“Borderline” – Tame Impala
Electronic music is often chided for its replacement of evocative, imperfect natural instrumentation with cold, pristine, and emotionless musical synthesis. With the April 12 release of “Borderline,” Tame Impala challenges the increasingly antiquated notion that music has to be devoid of evil synthesizers to elicit any kind of emotional response.
First premiered during the Australian indie band’s Saturday Night Live performance on March 30, the track shoves listeners into a vacuous world of despair and longing with a flashing keyboard beat and a desperate chorus. Frontman Kevin Parker croons, “We’re on the borderline / Caught between the tides of pain and rapture.”
Like “Patience”—the other single from Tame Impala’s upcoming album—“Borderline” dances under the fragmented light of a disco ball with deep drum reverbs, eccentric and sporadic bongo hits, and almost tribal flute spurts. Parker plays on the back-and-forth of the beat while feigning a conversation with himself in the song’s inquizitive bridge: “Will I be known and loved?” the bridge starts off before heading down a path of self-doubt with lyrics such as “Closer, close enough / I’m a loser, loosen up.” Even in the turbulence of uncertainty, Tame Impala makes us certain that we can just get up and dance across the borderline.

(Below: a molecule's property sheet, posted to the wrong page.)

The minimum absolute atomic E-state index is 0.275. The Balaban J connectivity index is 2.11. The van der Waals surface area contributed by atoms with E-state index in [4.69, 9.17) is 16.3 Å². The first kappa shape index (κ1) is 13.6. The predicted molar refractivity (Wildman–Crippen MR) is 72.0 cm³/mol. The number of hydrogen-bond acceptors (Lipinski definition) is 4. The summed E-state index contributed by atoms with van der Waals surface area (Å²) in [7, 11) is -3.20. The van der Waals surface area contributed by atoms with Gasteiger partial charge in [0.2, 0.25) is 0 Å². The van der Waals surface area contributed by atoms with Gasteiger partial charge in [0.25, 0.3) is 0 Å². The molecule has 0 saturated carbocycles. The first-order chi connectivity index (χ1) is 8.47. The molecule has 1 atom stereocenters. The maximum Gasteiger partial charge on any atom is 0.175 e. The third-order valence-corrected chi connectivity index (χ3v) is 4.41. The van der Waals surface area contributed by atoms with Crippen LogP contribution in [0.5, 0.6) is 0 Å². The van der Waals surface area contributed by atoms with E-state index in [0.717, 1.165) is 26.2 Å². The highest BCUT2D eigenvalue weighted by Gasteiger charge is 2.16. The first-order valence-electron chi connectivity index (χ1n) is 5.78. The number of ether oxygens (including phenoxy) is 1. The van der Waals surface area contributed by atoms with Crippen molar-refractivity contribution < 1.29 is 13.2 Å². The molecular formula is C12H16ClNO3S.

“Goodbye” – Cage the Elephant
Cage the Elephant rounded out the release of singles, teasing its upcoming album Social Cues with “Goodbye” on April 8. Steeped in remorse, the track is likely to be the emotional peak of the rock band’s fifth studio album. Frontman Matt Schultz, laments his regret with the lyric “Lord knows how hard we tried / Goodbye, goodbye, goodbye.” More grounded than the band’s rollicking collab with Beck on “Night Running” and less vicious than “Ready to Let Go” or “House of Glass,” the album’s final single showcases an uncharted territory for the band, which puts down its guitars for the minimalist piano track.
“Everybody Here Hates You” – Courtney Barnett
Rock up-and-comer Courtney Barnett follows up her Best New Artist Grammy nomination and critically acclaimed Tell Me How You Really Feel with “Everybody Here Hates You.” Released on April 8, the track jolts listeners with a more melodic vocals than Barnett’s fans are used to and sprawling guitar solos. True to form, Barnett exudes an unbothered confidence with her conversational verses despite paranoid lyrics, such as “I feel stupid, I feel useless, I feel insane” and “You say, ‘It’s only in your head / They’re probably thinking the same thing.’”
Featured Image by Modular Recordings